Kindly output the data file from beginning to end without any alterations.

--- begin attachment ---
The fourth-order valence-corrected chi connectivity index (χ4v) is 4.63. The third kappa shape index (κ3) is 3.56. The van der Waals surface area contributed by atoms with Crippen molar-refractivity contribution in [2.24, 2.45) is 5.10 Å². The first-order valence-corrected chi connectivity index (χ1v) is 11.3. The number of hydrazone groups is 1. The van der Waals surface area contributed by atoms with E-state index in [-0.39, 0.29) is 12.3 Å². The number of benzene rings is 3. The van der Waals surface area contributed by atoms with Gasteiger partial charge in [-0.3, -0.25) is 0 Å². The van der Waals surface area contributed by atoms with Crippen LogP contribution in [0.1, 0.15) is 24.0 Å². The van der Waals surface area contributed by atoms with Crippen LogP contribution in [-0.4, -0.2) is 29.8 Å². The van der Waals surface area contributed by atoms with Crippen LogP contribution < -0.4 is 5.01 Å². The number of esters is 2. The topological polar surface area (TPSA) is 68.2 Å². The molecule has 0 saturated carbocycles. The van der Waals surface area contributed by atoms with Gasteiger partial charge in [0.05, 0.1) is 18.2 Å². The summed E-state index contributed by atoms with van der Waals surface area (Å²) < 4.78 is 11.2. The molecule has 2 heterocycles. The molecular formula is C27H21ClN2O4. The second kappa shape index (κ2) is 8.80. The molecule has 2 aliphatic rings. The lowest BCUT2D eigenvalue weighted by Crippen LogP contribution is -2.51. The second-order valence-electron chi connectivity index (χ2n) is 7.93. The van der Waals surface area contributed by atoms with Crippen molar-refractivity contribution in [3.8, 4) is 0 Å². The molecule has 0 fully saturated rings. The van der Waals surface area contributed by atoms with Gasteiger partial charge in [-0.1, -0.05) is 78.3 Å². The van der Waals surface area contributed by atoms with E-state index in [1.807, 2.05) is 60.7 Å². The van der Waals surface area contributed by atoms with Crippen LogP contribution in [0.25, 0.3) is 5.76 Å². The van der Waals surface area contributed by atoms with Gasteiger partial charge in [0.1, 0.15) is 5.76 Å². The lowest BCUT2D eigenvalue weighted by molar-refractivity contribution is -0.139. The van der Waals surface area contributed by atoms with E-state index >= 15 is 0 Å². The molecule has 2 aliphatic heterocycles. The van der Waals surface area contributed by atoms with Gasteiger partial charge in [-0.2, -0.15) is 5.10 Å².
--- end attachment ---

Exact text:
The fourth-order valence-corrected chi connectivity index (χ4v) is 4.63. The third kappa shape index (κ3) is 3.56. The van der Waals surface area contributed by atoms with Crippen molar-refractivity contribution in [2.24, 2.45) is 5.10 Å². The first-order valence-corrected chi connectivity index (χ1v) is 11.3. The number of hydrazone groups is 1. The van der Waals surface area contributed by atoms with E-state index in [-0.39, 0.29) is 12.3 Å². The number of benzene rings is 3. The van der Waals surface area contributed by atoms with Gasteiger partial charge in [-0.3, -0.25) is 0 Å². The van der Waals surface area contributed by atoms with Crippen LogP contribution in [0.1, 0.15) is 24.0 Å². The van der Waals surface area contributed by atoms with Crippen LogP contribution in [-0.4, -0.2) is 29.8 Å². The van der Waals surface area contributed by atoms with Crippen LogP contribution < -0.4 is 5.01 Å². The number of esters is 2. The topological polar surface area (TPSA) is 68.2 Å². The molecule has 0 saturated carbocycles. The van der Waals surface area contributed by atoms with Gasteiger partial charge in [0.05, 0.1) is 18.2 Å². The summed E-state index contributed by atoms with van der Waals surface area (Å²) < 4.78 is 11.2. The molecule has 2 heterocycles. The molecular formula is C27H21ClN2O4. The second kappa shape index (κ2) is 8.80. The molecule has 2 aliphatic rings. The lowest BCUT2D eigenvalue weighted by Crippen LogP contribution is -2.51. The second-order valence-electron chi connectivity index (χ2n) is 7.93. The van der Waals surface area contributed by atoms with Crippen molar-refractivity contribution in [3.8, 4) is 0 Å². The molecule has 0 fully saturated rings. The van der Waals surface area contributed by atoms with Gasteiger partial charge in [-0.1, -0.05) is 78.3 Å². The van der Waals surface area contributed by atoms with E-state index in [1.807, 2.05) is 60.7 Å². The van der Waals surface area contributed by atoms with Crippen LogP contribution in [0.25, 0.3) is 5.76 Å². The van der Waals surface area contributed by atoms with Gasteiger partial charge in [0.1, 0.15) is 5.76 Å². The lowest BCUT2D eigenvalue weighted by molar-refractivity contribution is -0.139. The van der Waals surface area contributed by atoms with E-state index >= 15 is 0 Å². The molecule has 2 aliphatic heterocycles. The van der Waals surface area contributed by atoms with Gasteiger partial charge in [-0.2, -0.15) is 5.10 Å².